Finding the ultimate horror is a tall task, especially in a well explored genre. Even as I write the word Cthulhu an image in my head emerges of a mutated kraken on steroids wielding nightmarish telepathy and tentacles. It’s a fun image and one that has embedded itself well into modern lore, but is it horrific or even scary? I’m sure with the right CGI it could be intense and probably a great action movie, but after you’ve witnessed the great Cthulhu it loses some of it’s luster. (It’s kind of difficult for a 300 ft octopus to sneak up on you.)
It also loses it’s impact since Cthulhu has been dissected and disseminated. There’s not much of the unknown left to discover about the Great Old One. This exposition doesn’t make Cthulhu an ineffective foil, however the beast in and of itself isn’t enough anymore.
These statements are no big revelation though. There’s hundreds of articles on how to run horror in games or what horror really is, and truthfully they’re all pretty spot on. So maybe I’ll redirect and say here’s what I love about the horror of Call of Cthulhu, and where I find the suspense in our podcast.
As a Keeper my first advantage comes with the setting. That setting is the metaphorical table we’re sitting around, and the roles the players have assumed. It’s powerful and not to be underestimated. We’re not there to build a romcom (though that’s a totally acceptable side story). We’re there to investigate cosmic horror, which will most likely corrupt our characters or lead them to a gory demise. If they do survive, they’ll be forever scarred.
This recognition of this setting is critical. Before you’ve ever cracked a book or chosen a scenario an expectation has been created. (Within this assumption is the genius of A Mother’s Love by Seth Sokrowsky.) It’s also the foundation for all the events that will take place. In our case, Under the Library is a TTRPG podcast rooted in improv. I have no idea where the characters are going to go, or what we’re going to create from episode to episode. However, the players and I are keenly aware the sandbox we’re in is deadly (see end season 1 RIP).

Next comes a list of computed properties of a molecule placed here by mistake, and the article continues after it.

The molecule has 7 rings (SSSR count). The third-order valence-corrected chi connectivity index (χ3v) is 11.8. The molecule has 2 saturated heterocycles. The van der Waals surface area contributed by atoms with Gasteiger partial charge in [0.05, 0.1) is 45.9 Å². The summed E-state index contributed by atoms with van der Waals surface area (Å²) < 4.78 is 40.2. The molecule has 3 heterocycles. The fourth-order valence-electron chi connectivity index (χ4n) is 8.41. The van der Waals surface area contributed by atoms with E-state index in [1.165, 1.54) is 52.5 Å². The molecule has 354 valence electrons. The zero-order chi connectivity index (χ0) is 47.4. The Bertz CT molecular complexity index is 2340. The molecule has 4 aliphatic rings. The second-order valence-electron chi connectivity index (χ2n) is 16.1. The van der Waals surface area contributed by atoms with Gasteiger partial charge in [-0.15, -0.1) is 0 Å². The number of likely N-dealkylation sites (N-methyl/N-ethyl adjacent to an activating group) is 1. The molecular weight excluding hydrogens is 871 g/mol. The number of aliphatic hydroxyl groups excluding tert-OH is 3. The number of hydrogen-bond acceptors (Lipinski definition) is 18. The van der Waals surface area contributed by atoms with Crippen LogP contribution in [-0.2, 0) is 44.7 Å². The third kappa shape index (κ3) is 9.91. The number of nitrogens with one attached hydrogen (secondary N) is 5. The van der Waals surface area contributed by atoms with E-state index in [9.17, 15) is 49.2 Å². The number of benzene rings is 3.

Horror literature and cinema have taught us a major root of the catastrophic is human incompetence, hubris, or ego. There’s nothing new there. In fact, it’s such a part of our cultural lore and such a trope we find ourselves wanting to avoid being the purveyors of it. That desire to avoid being the gateway, to stop the horror, is the frame which we build our story on.
As Keepers, GMS, storytellers, once we accept the foundation and frame that exist before we even sit at the table. Our craft becomes significantly easier. If you’re in doubt, sit in a dark room with someone and say “Did you hear that?”. It doesn’t take long and the other person is straining to hear what you’re describing and possibly finding new sounds in the process. The scare isn’t the reality. It’s the insinuation.
For players, who already expect the bartender to be a serial killer, and everything they drink to be poisoned the insinuation is enough. Their actions become justified because the existence of our very world is at stake. Often they’ll find it’s what they’re capable (not what they fail to do) is the scariest thing of all.
As a group, I know the players are deeply invested in their characters. They’re building hopes, desires, and revelations. I also know they want to make decisions for the betterment of their character (and sometimes those around them). I also know they’re concerned about the environment and wary of what it holds.
My biggest job as the Keeper is to pay attention the wariness, the fear, and the demons troubling a character. Often it’s less what I have to create, and more how I respond. In the most successful moments I’m capitalizing on those concerns, making them ever more convincing, and applying a twist. As these expectations and fears come to fruition a lure is created, a new story is there to be explored and rarely does fear get in the way of curiosity.
The horror of Cthulhu to me is not what we tell our players or even what we subject them too. It’s not the stat block of the big bad at the end of the scenario. It’s something we have no control over, but is an opportunity for us to exploit. The horror of Cthulhu, as it has always been, is what we fear lurks in the unknown. It’s something we bring to the table as group, and if we recognize it, can define a truly memorable night.